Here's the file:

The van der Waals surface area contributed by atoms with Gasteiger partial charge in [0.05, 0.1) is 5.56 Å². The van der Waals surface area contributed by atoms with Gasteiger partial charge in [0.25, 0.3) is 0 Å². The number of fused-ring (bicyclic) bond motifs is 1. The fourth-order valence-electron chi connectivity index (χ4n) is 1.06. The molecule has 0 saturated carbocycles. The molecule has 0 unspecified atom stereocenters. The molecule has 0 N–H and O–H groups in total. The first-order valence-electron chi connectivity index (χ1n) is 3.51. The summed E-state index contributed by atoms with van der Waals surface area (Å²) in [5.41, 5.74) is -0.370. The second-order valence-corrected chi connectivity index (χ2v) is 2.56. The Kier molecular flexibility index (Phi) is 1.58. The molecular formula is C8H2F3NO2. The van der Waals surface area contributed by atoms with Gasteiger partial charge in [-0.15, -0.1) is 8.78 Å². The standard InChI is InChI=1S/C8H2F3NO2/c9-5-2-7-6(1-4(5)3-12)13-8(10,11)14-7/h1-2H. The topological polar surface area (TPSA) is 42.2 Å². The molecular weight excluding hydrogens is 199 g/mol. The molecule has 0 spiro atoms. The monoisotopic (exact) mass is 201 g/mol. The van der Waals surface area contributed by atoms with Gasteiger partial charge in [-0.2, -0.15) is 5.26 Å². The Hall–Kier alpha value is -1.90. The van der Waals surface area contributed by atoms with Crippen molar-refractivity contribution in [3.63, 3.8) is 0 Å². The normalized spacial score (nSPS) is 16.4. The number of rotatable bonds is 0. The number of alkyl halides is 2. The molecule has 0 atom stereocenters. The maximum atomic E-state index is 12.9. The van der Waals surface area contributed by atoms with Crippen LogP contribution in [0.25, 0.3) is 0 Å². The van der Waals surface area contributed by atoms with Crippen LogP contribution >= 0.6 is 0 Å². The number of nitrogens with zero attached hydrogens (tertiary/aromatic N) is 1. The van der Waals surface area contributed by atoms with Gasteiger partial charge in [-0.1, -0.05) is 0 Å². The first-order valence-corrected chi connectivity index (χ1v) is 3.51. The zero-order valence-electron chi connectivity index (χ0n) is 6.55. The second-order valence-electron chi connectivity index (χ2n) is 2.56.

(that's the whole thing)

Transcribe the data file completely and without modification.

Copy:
The van der Waals surface area contributed by atoms with Gasteiger partial charge in [0.05, 0.1) is 5.56 Å². The van der Waals surface area contributed by atoms with Gasteiger partial charge in [0.25, 0.3) is 0 Å². The number of fused-ring (bicyclic) bond motifs is 1. The fourth-order valence-electron chi connectivity index (χ4n) is 1.06. The molecule has 0 saturated carbocycles. The molecule has 0 unspecified atom stereocenters. The molecule has 0 N–H and O–H groups in total. The first-order valence-electron chi connectivity index (χ1n) is 3.51. The summed E-state index contributed by atoms with van der Waals surface area (Å²) in [5.41, 5.74) is -0.370. The second-order valence-corrected chi connectivity index (χ2v) is 2.56. The Kier molecular flexibility index (Phi) is 1.58. The molecular formula is C8H2F3NO2. The van der Waals surface area contributed by atoms with Gasteiger partial charge in [-0.15, -0.1) is 8.78 Å². The standard InChI is InChI=1S/C8H2F3NO2/c9-5-2-7-6(1-4(5)3-12)13-8(10,11)14-7/h1-2H. The topological polar surface area (TPSA) is 42.2 Å². The molecular weight excluding hydrogens is 199 g/mol. The molecule has 0 spiro atoms. The monoisotopic (exact) mass is 201 g/mol. The van der Waals surface area contributed by atoms with Gasteiger partial charge in [-0.2, -0.15) is 5.26 Å². The Hall–Kier alpha value is -1.90. The van der Waals surface area contributed by atoms with Crippen molar-refractivity contribution in [3.63, 3.8) is 0 Å². The normalized spacial score (nSPS) is 16.4. The number of rotatable bonds is 0. The number of alkyl halides is 2. The molecule has 0 atom stereocenters. The maximum atomic E-state index is 12.9. The van der Waals surface area contributed by atoms with Crippen LogP contribution in [0.25, 0.3) is 0 Å². The van der Waals surface area contributed by atoms with Crippen LogP contribution >= 0.6 is 0 Å². The number of nitrogens with zero attached hydrogens (tertiary/aromatic N) is 1. The van der Waals surface area contributed by atoms with Gasteiger partial charge in [-0.1, -0.05) is 0 Å². The first-order valence-corrected chi connectivity index (χ1v) is 3.51. The zero-order valence-electron chi connectivity index (χ0n) is 6.55. The second-order valence-electron chi connectivity index (χ2n) is 2.56.